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Crossbill-apalooza including Type 10 ("Sitka Spruce") Red Crossbill


Carl Lundblad
 

Birders,

North Idaho has been experiencing a veritable "Crossbill-apalooza" in recent weeks, with crossbills of various types in just about every wooded habitat from residential areas on the prairie to subalpine fir and every forest type in between. Red Crossbills of "call types" 2-4 have been commonly detected, and we are also hosting more White-winged Crossbills (and not just in the northernmost mountains of Boundary and Bonner Counties) than I have ever seen, here.  Abundant cone crops are ripening on many of our conifers and perhaps especially the hemlocks but also among other species. Birders in southern Idaho (and maybe places like the Ruby Mountains of northern Nevada) should also be alert for White-winged and various Red Crossbill types.

This past week I spent some time in the St. Joe Mountains, between the St. Joe and CDA Rivers and northeast of St. Maries Idaho.  Crossbills were everywhere, and the BLM Sheep Springs Trailhead, Overlook, and "Campground" was a particularly good location for observing and recording crossbills.  Among my many recordings, crossbill expert Tim Spahr picked out a recording of a Type 10 ("Sitka Spruce") Red Crossbill: https://ebird.org/checklist/S72406027.  This same location also hosted Red Crossbill types 2,3, 4, and a couple of flyby White-wings. Tim believes this is probably the first-documented Type 10 Red Crossbill for Idaho, and indeed it is the only eBird record between the Washington Cascades and the prairie of eastern North Dakota.

The area around nearby Crystal Lake was also full of crossbills, and as one leaves the lake (heading south and west towards the Pearson Peak trail) White-winged Crossbill became the most common crossbill: https://ebird.org/checklist/S72405939.

The Crystal Lake and Sheep Springs area is all part of the Crystal Lake Wilderness Study Area and provides delightful high-elevation hiking and birding in Benewah County, accessed by long rough approach roads from either the St. Joe. or CDA Rivers.  Other interesting birds in the general area included a Rock Wren near Pearson Peak, a couple of fly-by Clark's Nutcrackers, and a Northern Goshawk.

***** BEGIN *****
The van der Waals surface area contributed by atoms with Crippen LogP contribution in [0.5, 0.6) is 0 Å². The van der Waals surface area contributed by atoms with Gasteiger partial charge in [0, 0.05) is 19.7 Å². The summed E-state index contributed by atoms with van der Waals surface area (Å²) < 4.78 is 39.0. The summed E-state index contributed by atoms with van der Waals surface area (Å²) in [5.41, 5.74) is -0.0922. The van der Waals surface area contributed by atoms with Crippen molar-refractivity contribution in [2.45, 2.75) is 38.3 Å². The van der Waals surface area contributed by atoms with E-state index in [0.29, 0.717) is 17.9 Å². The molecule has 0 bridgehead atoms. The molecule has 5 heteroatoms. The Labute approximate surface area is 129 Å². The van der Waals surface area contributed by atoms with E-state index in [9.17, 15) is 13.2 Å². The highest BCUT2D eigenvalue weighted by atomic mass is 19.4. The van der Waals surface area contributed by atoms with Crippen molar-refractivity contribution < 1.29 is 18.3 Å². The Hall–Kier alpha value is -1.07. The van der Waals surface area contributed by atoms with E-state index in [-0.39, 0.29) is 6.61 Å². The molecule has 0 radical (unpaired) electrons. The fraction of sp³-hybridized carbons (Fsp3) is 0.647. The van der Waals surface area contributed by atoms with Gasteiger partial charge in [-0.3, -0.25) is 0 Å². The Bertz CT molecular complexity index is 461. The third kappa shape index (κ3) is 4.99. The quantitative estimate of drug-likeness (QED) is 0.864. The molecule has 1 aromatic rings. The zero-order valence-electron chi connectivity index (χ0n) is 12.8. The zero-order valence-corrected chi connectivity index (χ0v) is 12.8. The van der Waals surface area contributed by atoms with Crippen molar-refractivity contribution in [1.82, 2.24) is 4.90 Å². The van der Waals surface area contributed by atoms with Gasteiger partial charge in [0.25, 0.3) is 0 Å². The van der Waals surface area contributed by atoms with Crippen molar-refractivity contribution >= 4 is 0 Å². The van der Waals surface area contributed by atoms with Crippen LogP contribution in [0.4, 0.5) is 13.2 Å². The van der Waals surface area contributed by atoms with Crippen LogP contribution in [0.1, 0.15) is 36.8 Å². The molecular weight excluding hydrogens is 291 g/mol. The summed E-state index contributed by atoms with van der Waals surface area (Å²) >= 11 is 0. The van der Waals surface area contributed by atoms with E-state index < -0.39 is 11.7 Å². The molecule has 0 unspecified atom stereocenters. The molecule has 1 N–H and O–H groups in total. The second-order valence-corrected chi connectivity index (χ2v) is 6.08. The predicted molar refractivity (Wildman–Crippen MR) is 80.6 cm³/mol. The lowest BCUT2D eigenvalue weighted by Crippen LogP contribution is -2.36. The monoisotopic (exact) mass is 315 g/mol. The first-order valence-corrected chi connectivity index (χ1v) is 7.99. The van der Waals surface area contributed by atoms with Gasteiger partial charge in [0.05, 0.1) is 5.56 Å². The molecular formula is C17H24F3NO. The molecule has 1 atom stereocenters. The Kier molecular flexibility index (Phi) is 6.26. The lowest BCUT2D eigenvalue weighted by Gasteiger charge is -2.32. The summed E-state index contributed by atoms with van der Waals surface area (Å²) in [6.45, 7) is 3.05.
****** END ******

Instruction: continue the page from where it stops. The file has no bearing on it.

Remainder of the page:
Nearby in the CDA River Valley and Chain of Lakes region, I checked out the shorebirds at Schlepp Ranch, recently reported on by Doug Ward.  Present on Thursday afternoon were numerous mostly-distant shorebirds including a Pectoral Sandpiper, 4 Black-necked Stilts, 3 Baird's Sandpipers, Western, Least, and both Yellowlegs.  A few more Least Sandpipers were at the Canyon Rd. Marsh, north of I-90 at Rose Lake (see eBird hotspot).  Earlier in the day, 3 juvenile Franklin's Gulls were at Sandpoint City Beach with the first adult Herring Gull of the season.  Two Solitary Sandpipers were where Edgemere Cutoff Road crosses Hoodoo Creek in the Hoodoo Valley of SW Bonner County.  It was nice to wake up to the calls ("skiews") of a Northern Saw-whet Owl and then the toots of a Northern Pygmy Owl, at my random campsite on Hoodoo Mountain, Thursday morning.

Good Birding,

Carl Lundblad
Moscow, ID


Larry Arnold
 


Hey Carl, thank you 10^6 for this informative and fun read about crossbills!!  Missy and I are now packing to move back to N Idaho…  ;-)   We esp love that Hoodoo area, almost any day at o’dark-thirty… camping thereabouts has got to be incredible!  I’m getting homesick just thinking about all the places you mention.  And since you mention it, I’ve also been longing to return to the Rubies this year, first place our daughter did a seriously long hike with us.